Leaving Tech behind would just alienate too many people in the legislature. It would also tend to hurt Texas Tech's effort to improve its academic reputation. That is a goal of Texas for two reasons: 1) It creates more of a critical mass, helping everyone; and 2) If Texas Tech is more attractive to students, it decreases political pressure on Texas to expand its number of students to a figure they don't think is manageable.

Why doesn't Texas just limit enrollment to a certain number?
01-21-2020 09:44 PM
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RE: A Sober Look at the Potential Realignment of 2024
(01-21-2020 02:35 PM)bullet Wrote:  
(01-20-2020 08:13 PM)XLance Wrote:  
(01-20-2020 05:00 PM)10thMountain Wrote:  People still look at Texas politics through the lens of the early 90s when the B12 was formed.

But things have changed.

West Texas Populism is no longer a political force and Bob Bullock and Anne Richards aren’t in charge anymore. A UT grad lives in the governors mansion and the LTG is a Maryland Native who went to UMBC so he doesn’t care at all about Texas college football.

Given that truth, the idea that UT HAS to take a certain school with them to avoid political reprisals is simply not true anymore even if their fans are clinging to it as a last desperate hope (and why wouldn’t they? What other choice do they have?)

Truth is, if UT felt free to demand anyone tag along it would be Rice. A historic opponent with great academics and of course a free recruiting trip to Houston every other year against an opponent that will never beat them in anything except baseball and D&D.

Thanks for the insight.
BTW Rice and Wake Forest are about the same size.

False insight. Texas Tech and Baylor don't have the enormous power in the legislature they had back then, but Tech still is a major force. They control West Texas and I've read they have the largest alumni base in DFW, bigger than Texas or Texas A&M (who draw from around the state while Texas Tech is West Texas and DFW). Even 40+ years ago, my DFW HS had more students go to Tech than any other 4 year school.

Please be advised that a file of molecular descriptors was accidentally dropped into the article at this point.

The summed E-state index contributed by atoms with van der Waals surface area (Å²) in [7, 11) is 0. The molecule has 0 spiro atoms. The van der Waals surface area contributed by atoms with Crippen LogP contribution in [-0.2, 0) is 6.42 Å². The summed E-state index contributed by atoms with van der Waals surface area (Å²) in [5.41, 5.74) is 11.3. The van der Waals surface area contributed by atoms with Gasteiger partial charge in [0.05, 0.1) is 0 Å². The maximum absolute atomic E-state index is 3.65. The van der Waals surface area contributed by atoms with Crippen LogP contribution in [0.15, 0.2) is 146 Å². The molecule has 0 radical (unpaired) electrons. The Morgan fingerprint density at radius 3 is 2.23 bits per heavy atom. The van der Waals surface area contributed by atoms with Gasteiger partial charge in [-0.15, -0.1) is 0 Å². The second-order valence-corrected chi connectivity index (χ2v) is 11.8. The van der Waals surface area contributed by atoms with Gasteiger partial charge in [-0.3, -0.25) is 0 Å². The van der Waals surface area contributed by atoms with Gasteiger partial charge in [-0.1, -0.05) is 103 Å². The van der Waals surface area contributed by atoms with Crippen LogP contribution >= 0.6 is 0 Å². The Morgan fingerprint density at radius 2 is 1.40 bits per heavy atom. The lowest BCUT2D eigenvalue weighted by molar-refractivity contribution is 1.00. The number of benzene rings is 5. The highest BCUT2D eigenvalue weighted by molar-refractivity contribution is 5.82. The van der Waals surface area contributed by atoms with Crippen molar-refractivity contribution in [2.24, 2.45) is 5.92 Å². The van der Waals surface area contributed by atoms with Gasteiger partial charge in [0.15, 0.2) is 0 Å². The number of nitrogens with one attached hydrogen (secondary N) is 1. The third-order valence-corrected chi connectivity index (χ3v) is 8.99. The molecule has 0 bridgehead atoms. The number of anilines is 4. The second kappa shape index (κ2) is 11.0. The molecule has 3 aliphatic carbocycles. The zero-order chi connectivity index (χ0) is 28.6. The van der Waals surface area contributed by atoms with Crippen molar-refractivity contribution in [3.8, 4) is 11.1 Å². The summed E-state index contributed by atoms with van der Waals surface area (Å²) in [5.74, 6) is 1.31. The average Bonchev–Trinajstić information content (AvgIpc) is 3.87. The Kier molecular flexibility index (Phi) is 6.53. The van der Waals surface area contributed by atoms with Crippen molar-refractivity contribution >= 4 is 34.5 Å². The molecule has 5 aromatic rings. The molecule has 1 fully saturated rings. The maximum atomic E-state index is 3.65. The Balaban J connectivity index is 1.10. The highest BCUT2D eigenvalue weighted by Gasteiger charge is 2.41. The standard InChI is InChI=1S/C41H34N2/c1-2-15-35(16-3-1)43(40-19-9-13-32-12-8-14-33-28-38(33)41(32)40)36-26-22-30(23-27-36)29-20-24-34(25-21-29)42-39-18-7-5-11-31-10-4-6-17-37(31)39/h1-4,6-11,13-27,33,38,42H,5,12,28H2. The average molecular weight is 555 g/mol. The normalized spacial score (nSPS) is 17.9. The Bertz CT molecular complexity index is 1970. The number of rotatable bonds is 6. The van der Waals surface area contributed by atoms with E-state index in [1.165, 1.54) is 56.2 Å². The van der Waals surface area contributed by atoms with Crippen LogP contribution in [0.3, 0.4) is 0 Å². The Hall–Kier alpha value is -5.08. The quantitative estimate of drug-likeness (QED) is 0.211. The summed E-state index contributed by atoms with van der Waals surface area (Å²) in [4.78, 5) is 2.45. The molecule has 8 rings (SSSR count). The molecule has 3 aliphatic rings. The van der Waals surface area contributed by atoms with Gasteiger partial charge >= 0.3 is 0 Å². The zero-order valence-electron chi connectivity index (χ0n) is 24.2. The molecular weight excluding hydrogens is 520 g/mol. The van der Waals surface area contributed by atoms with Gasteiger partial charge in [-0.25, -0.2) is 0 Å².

Leaving Tech behind would just alienate too many people in the legislature. It would also tend to hurt Texas Tech's effort to improve its academic reputation. That is a goal of Texas for two reasons: 1) It creates more of a critical mass, helping everyone; and 2) If Texas Tech is more attractive to students, it decreases political pressure on Texas to expand its number of students to a figure they don't think is manageable.

Sounds like you’re stuck with them like OU is stuck with OSU.
01-21-2020 10:39 PM
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Post: #66
RE: A Sober Look at the Potential Realignment of 2024
(01-21-2020 09:44 PM)XLance Wrote:  
(01-21-2020 02:35 PM)bullet Wrote:  
(01-20-2020 08:13 PM)XLance Wrote:  
(01-20-2020 05:00 PM)10thMountain Wrote:  People still look at Texas politics through the lens of the early 90s when the B12 was formed.

But things have changed.